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Selective Buyers With Orders to Fill are Forced to Pay Good Prices

Jun 25, 2015 6:00 PM  
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Markets slow with low expectations for June Hong Kong show. Bargain hunters making low offers for popular VS-SI larger goods but suppliers holding back due to shortages and high replacement costs. Selective buyers filling orders forced to pay good prices, flexible inventory buyers getting very good deals. 30s and 40s weak and under pressure as China underperforms. Caraters showing life with improving demand. Indian liquidity tight and getting tighter with reports of approximately $100M Godhani Gems insolvency and additional smaller financial failures. U.S. May jewelry sales +0.5% to $6.3B, watch sales -0.7% to $831M. Luk Fook FY revenue -17% to $2.1B, net profit -13% to $209M.

Fancies: Ovals and Cushions steady, Pears and Princess improving, Hearts slow. Prices for curves improving slightly. U.S. demand supporting market for commercial-quality fancies, especially for sizes under the carat. Larger sizes softening. Far East fancy demand weak. Buyers are very selective and insisting on excellent-shape proportions. Significant price differentials between excellent- and average-cut fancies. Off-make, poorly-cut fancies illiquid and very hard to sell, even at very deep discounts.

Global Comments

United States: Trading is quiet in New York and wholesalers report that the market has slowed since the JCK Las Vegas show. Buyers are competing over a reduced supply of both newly-manufactured and recycled diamonds. Demand has softened slightly for 1-carat to 2-carat diamonds while there is stable demand for stones larger than 2 carats. There is good demand for triple EX diamonds, which are in short supply. Among fancy shapes, there is steady demand for ovals and cushions, and improving demand for pears and marquises. Independent retailers are optimistic that consumers will gradually increase spending in the second half of the year.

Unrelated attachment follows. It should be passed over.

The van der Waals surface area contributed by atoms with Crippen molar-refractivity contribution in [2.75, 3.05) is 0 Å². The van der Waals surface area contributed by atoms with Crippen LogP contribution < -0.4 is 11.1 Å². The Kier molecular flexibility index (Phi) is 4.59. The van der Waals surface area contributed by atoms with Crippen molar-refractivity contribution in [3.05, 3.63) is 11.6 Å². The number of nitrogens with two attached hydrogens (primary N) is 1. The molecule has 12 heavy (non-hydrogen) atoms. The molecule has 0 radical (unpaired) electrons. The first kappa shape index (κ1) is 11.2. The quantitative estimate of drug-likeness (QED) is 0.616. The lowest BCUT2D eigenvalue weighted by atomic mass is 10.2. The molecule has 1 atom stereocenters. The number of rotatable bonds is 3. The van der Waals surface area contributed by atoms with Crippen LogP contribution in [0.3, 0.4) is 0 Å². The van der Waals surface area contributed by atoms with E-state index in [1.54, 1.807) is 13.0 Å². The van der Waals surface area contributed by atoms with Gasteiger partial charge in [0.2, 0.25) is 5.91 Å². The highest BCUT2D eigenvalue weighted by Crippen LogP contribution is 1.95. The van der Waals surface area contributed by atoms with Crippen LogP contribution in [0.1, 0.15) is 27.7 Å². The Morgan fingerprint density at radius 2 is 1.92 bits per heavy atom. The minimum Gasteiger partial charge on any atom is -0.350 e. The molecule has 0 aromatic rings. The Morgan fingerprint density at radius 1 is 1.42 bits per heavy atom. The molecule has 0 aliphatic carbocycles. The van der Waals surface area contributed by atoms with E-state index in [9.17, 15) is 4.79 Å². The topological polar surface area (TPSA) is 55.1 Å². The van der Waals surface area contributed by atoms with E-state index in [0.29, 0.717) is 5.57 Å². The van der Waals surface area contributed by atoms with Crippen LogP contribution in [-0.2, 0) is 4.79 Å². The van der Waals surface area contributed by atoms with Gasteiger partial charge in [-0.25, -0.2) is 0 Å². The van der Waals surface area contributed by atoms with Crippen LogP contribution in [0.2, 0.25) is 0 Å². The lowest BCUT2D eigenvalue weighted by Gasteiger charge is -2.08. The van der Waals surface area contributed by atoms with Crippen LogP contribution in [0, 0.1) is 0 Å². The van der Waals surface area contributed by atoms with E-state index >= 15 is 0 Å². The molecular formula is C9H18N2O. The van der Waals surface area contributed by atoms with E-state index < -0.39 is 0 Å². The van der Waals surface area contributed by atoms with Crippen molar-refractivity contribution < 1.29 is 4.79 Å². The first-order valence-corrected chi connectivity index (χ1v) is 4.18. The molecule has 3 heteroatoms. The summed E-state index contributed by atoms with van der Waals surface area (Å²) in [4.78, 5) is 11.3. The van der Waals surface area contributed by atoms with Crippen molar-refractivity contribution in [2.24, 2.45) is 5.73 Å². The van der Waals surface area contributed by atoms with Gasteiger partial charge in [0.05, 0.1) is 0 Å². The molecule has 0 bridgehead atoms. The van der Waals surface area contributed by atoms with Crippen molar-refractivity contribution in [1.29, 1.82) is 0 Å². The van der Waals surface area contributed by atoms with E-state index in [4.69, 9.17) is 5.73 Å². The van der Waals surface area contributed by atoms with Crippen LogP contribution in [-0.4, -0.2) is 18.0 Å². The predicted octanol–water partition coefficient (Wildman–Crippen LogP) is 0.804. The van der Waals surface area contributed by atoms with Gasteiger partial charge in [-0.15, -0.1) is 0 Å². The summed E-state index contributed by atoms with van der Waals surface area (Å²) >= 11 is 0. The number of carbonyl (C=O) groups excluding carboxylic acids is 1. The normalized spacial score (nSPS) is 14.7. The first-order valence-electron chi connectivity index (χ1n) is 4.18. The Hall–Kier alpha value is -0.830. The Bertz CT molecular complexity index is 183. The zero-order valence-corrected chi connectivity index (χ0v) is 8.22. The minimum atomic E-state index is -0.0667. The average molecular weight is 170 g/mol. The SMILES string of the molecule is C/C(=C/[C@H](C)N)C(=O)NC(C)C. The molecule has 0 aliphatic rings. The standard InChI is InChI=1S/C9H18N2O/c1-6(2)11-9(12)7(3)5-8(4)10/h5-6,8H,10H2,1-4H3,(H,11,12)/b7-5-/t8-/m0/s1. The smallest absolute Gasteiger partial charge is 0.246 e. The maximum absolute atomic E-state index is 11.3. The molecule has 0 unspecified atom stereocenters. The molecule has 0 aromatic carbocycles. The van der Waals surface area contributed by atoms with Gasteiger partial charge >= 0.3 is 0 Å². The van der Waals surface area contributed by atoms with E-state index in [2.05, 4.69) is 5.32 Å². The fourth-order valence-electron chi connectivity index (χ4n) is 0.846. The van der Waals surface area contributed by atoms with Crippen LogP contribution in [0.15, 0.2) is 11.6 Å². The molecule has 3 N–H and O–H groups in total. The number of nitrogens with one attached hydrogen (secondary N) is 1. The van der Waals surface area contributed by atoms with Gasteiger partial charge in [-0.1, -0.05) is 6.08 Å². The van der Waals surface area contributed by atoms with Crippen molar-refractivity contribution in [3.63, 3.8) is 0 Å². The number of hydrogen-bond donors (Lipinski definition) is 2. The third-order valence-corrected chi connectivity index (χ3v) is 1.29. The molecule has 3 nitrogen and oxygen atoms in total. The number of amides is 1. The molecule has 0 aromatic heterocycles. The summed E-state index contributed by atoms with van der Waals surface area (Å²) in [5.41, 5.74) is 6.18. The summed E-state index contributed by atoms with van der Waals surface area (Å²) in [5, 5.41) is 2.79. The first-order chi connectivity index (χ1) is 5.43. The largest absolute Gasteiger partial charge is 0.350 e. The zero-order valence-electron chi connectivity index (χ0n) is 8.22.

Belgium: Trading levels are low in Antwerp and sentiment is slightly weak. Some diamantaires have sent their inventory to the June Hong Kong show that began on Thursday, hoping to make sales. There is little inventory restocking among buyers. Local dealers are concerned about a perceived lack of liquidity among Indian diamantaires. There is some demand for GIA dossiers from European buyers. There is steady demand for 2-carat to 3-carat, D-G, VS2-SI2 diamonds, while demand has slowed for diamonds larger than 3 carats. Rough prices on the secondary market have reportedly firmed slightly, although manufacturing remains at reduced capacity.

Hong Kong: The market has been quiet the past week as most companies have been preparing for the June Hong Kong show taking place from June 25 to 28. Expectations for the show are relatively low as demand from Greater China has slowed this year. Chinese buyers are selective and price sensitive. There is steady demand for 1-carat to 2-carat, H+, VVS-I, triple EX diamonds, while demand for 0.30-carat to 0.40-carat, D-H, VVS-VS diamonds remains weak. Retail sentiment is relatively low and several brand name retailers have announced plans to consolidate their presence in the Hong Kong and Macau markets. Chow Tai Fook noted that fewer wealthy tourists from Mainland China are traveling to Hong Kong while traffic has increased among visitors from less affluent Chinese cities who are spending less on jewelry.

India: The market is stable, but the trading volume is relatively low in Mumbai. Sentiment is being affected by lingering rumors of bankruptcies in the market. A number of diamantaires have traveled to Hong Kong, hoping the show will signal stronger Far East demand in the second half of the year. Still, they have fairly low expectations for the June show, which tends be the smallest of the three annual Hong Kong shows. Suppliers note that there is weak demand for 0.30-carat to 0.40-carat dossiers, and steady demand for 0.50-carat to 0.60-carat and 0.80-carat dossiers. There is good demand for 1-carat, VS, F-H, triple EX diamonds. In fancy shapes, there is steady demand for ovals and cushions. Manufacturers continue to complain that rough is too expensive and their polished production remains well below capacity.

Israel: Trading has slowed in Ramat Gan. Israeli diamantaires have low expectations for the Hong Kong show, but still hope to make some sales. Far East demand improved slightly ahead of the show, but the U.S. remains Israel’s strongest market. Overall demand is order-specific and buyers continue to avoid making large purchases for inventory. There is stable demand for 1-carat, D-H, VVS-SI diamonds, and for diamonds larger than 3 carats. In fancy shapes, there is good demand for pears and ovals with good proportions. Demand for cushions and emeralds has improved slightly.
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